pic: Experimental Octocanum/Butterfly Design

NOTE: Omnis are used in the picture. Obviously, mecanum wheels could be used.

This is an experimental butterfly/octocanum drive I’ve been working on. The center traction wheel only makes contact with the ground when the other traction wheels are activated.

Each module is individually driven, so that it can be used as an octocanum base. The center wheel is driven by a ball differential, and has a 3/16" drop. I am working on improvements to this design, including smaller traction wheels.

What are the speeds?

Why have the ball differential at all?

I can’t see a mode where you’d ever have the left side not all at the same speed (as you appear to drop front/rear modules at the same time).

That differential adds complexity, and is actually really difficult to tune properly.

A few of my rc race cars run ball diffs and it’s very much a feelings game.

He said he wanted to allow replacement of the omnis by mecanum wheels, to enable strafing without an additional mechanism. But this requires running front and back at different speeds, which requires the differential to power the middle guy.

But my question is why you need the central wheel. Is it that important to turn around your center on all traction wheels?

I think the intent of the ball differential is to leave the drive train open to being converted to an octocanum (decacanum?) drive rather than butterfly. To strafe, the front and back wheels would need to run opposite each other, which would create a conflict between the chains running to the center wheel without it.

I like the concept! Looks like a cleaner version ofthis. I’d love to hear from any 1322 members about their experience with this style of drive and the ball differential.

One alternative if the ball differential doesn’t work out might be to go with 6 CIMs, 4 on the back and 2 on the front, and only power the middle wheel off the 4 CIM side.

Also, 3/8" drop sounds like rather a lot.

Ah, overlooked that. Just looked at the picture mostly. Thanks

I wouldn’t run any drop on this kind of drive. 3/8" drop is extremely large for any drive - there will be WAY too much rock. The “standard” in FRC hovers around 1/8".

If my math is right, given a rigid chassis, centered CG, this robot should be able to turn with six wheels but no drop. It will be harder to turn than with a drop center but it still should be able to. Since you have omnis you can drop down, you can instantly turn about either end of the robot just by dropping a pair of omnis. Thus by making the drivetrain harder to turn in traction mode, you’ll have less trouble with defenders spinning you.

Some butterfly teams (most) primarily drive on the omnis. These teams omit the center wheel entirely, using traction as a “no spin” mode. Whether or not you do that depends on how you wish to drive the robot and the design goals of the drive, but it’s something to consider.

The drop’s that large because the robot is relatively long. It’s a parametric dimension that I threw a random number into, so it’s easily adjustable. Since the wheels are different sizes, and are always driven, you can’t drop one set of omnis alone. Even if they were set up to turn at the same speed, any drivetrain will be able to shove around a 2-traction 2-omni base would turn easier, but really wouldn’t help get out of defense.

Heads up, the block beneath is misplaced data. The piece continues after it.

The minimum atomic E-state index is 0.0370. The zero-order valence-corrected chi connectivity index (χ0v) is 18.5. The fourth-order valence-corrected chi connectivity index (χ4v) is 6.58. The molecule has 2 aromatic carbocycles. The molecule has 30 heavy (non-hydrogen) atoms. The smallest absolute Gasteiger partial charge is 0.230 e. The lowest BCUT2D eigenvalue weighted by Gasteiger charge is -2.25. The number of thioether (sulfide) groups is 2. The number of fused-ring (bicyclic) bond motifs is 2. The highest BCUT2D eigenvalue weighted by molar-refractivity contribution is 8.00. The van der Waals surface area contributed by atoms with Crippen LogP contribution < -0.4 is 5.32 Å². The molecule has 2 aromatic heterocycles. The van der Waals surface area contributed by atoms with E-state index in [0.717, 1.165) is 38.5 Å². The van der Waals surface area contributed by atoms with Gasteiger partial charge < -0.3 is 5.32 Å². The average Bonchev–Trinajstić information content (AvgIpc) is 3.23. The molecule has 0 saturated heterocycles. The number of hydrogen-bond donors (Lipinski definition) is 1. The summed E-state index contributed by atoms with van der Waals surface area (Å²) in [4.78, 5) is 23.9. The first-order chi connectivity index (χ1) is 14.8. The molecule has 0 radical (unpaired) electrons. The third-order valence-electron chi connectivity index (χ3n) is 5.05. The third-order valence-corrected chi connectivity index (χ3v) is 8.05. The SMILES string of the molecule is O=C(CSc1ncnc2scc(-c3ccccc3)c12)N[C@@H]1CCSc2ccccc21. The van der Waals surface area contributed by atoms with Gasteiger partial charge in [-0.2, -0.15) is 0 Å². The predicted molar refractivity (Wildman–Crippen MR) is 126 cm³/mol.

It definitely helps with getting out of defense to drop one set of omnis. Instantly breaks a T-bone pin allowing the defended robot to spin around and pass the other robot. You’re right in that this trick only really works if the omnis and traction wheels spin around the same speed, but it’s a neat feature.

The other thing to consider about drop height is that once one set of traction wheels completely leaves the ground, extra drop is “wasted” as your base’s support polygon is already entirely contained in the other 4 wheels. I think once you get past 3/16" drop you’re in that territory.

Why not run belts/chains to the middle wheels only from one end This would allow you to turn front/rear wheels separately, allowing mecanum strafing, but would still drive all 6 when on the traction wheels. Seems a bit more simple than using a ball diff.

Unless you happen to be on a hill in the field while trying to strafe, when you’l end up doing who-knows-what when the traction wheels hit. And the last game I can think of with a completely flat field is Aerial Assist; before that I’d have to go clear back to 2007 (if you didn’t climb the on-robot ramps, which most teams did) or 1999 (if you weren’t a puck-climber, which most teams were). Every other game has at least had raised surface under the carpet. If you have a way of neutralizing the motion of the center wheel, you can at least get predictable results, which will be a lot easier to plan for.

And yes, I can think of situations over the years where strafing on a hill or irregularity in the field would provide an advantage.

You could do this, if it were a flat field. Actually, if it were a flat field your idea would be better. But, like EricH said, you couldn’t do this on a non-flat field unless you intend on only using traction wheels when on the bumps.

Sorry, looking at the original design, I assumed this was for a flat field, having very low ground clearance. I agree that it would cause weird issues if the middle wheel caught on a raised/inclined surface. Should have been more specific.

To be honest, any strafing drive besides swerve may behave oddly on inclines or on uneven surfaces just based on orientation and angle. It will work, but might not go exactly where you intended.